Potassium influences both quantity and quality of potatoes (Karam et al., 2011; Lakshmi et al., 2012) through various mechanisms such as enzyme activation (Werij et al., 2007), stomatal conductance, photosynthesis, protein synthesis, and transport of sugars and starch (Mengel and Kirkby, 1987). Potassium application resulted in higher leaf area, increased plant height, prolonged bulking duration, enhanced tuber size, and a higher proportion of medium and large size grades and higher yields (Trehan et al., 2001). Potassium also affects dry matter percentage, increases ascorbic acid content, decreases reducing sugars, phenol contents, and enzymatic degradation (Werij et al., 2007). Calcium is important for potato growth, development, and yield (Chang et al., 2007; Kumar et al., 2007a). Calcium influences tuber grade index, dry matter content, and tuber quality (Tawfik 2001); and improves cell wall rigidity, firmness, plasma membrane structural stability, and tuber periderm calcium concentrations. Thus, plant resistance to diseases and tuber disorders such as brown center, hollow heart, internal brown spot, black leg, gangrene (Kondo et al., 2001), and soft rot (Abo-Elyousr et al., 2010) are affected by Ca nutrition. Magnesium is a constituent of chlorophyll molecules and affects photosynthesis (Peaslee and Moss, 1966), carbon allocation, and the level of reactive oxygen species at molecular levels (Cakmak and Kirkby, 2008). At the canopy level, Mg increases N, P, and K uptake and thereby, increases yield (Kene et al., 1990). Sulfur plays a significant role in amino acid, protein, and chlorophyll synthesis and influences N metabolism and tuber composition by decreasing sugar content (Muttucumaru et al., 2013) and by controlling diseases such as common scab and black scurf.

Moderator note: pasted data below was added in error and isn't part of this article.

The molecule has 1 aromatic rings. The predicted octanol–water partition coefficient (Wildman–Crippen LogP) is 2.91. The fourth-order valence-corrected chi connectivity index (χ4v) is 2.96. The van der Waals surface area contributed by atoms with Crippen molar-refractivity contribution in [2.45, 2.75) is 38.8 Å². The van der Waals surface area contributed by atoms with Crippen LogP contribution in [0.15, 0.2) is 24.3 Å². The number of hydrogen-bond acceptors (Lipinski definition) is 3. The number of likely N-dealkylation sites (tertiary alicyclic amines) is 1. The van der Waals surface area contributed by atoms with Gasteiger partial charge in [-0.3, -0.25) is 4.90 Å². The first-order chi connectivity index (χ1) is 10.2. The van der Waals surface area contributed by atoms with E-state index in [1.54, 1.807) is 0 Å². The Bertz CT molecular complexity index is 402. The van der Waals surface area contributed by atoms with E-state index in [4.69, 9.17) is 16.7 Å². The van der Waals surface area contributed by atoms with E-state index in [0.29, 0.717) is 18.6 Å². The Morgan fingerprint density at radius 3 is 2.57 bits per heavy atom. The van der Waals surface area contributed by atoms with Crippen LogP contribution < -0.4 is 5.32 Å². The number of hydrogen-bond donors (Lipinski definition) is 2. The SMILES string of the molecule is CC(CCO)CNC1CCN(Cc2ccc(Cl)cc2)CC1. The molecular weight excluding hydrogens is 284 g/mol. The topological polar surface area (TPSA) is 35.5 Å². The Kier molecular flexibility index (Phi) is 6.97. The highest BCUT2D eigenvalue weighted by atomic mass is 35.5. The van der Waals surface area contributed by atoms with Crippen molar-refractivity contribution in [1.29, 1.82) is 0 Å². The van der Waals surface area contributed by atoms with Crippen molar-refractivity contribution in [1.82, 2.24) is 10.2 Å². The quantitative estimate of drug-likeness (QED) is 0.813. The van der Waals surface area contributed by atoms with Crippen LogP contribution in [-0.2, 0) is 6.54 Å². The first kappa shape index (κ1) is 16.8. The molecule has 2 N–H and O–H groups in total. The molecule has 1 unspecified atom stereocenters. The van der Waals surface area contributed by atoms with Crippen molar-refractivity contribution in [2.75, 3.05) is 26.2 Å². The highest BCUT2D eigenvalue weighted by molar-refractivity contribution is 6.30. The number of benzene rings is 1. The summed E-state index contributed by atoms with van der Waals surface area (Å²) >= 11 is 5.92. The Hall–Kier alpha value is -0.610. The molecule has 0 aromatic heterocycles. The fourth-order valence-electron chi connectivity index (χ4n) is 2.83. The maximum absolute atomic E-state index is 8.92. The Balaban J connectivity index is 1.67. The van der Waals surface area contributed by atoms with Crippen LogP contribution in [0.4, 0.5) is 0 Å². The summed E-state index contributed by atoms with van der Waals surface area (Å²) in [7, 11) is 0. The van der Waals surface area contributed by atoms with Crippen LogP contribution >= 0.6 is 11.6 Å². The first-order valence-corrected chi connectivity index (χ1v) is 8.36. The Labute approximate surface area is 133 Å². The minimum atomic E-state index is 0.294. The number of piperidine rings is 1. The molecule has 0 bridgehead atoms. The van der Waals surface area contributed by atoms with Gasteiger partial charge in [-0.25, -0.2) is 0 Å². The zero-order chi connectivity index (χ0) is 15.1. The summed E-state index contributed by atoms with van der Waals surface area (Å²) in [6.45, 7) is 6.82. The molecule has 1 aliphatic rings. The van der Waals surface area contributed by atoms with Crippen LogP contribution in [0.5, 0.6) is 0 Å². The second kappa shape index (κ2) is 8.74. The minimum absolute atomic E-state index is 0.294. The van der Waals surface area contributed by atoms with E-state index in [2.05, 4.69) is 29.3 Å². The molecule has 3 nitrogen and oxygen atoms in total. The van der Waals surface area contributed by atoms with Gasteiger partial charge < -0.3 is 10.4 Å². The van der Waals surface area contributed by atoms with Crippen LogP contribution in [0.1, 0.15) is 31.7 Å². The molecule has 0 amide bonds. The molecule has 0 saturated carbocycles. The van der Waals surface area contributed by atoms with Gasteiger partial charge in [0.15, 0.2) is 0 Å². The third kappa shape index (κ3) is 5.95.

Potato is the fourth most important crop in the world with a total production of ∼374 million tons consumed by more than 1 billion people (CIP-International Potato Centre, 2014). An increasingly important crop in Brazil, 3.7 million tons are produced on 0.13 million ha with an average yield of 28 t·ha−1 (FAO–Food and Agriculture Organization, 2017). Potato production in Brazil is concentrated in the Southeast in two states where the soil and climate are most conducive to potato production; São Paulo and Minas Gerais produce more than 50% of the nation’s total potato crop with an average yield of 30 t·ha−1 (IBGE, 2017). Mean potato yield in Brazil is lower than in the United States where potato yields in 2015 averaged 47 t·ha−1 with a high of 68 t·ha−1 in Washington State (USDA, 2016), reflecting more difficult growing conditions in the humid subtropical climate. Because the soils in Brazil are deep and highly weathered, and frequently deficient in many plant nutrients (Bernardi et al., 2002), they may respond to the nutrients in PH fertilizer.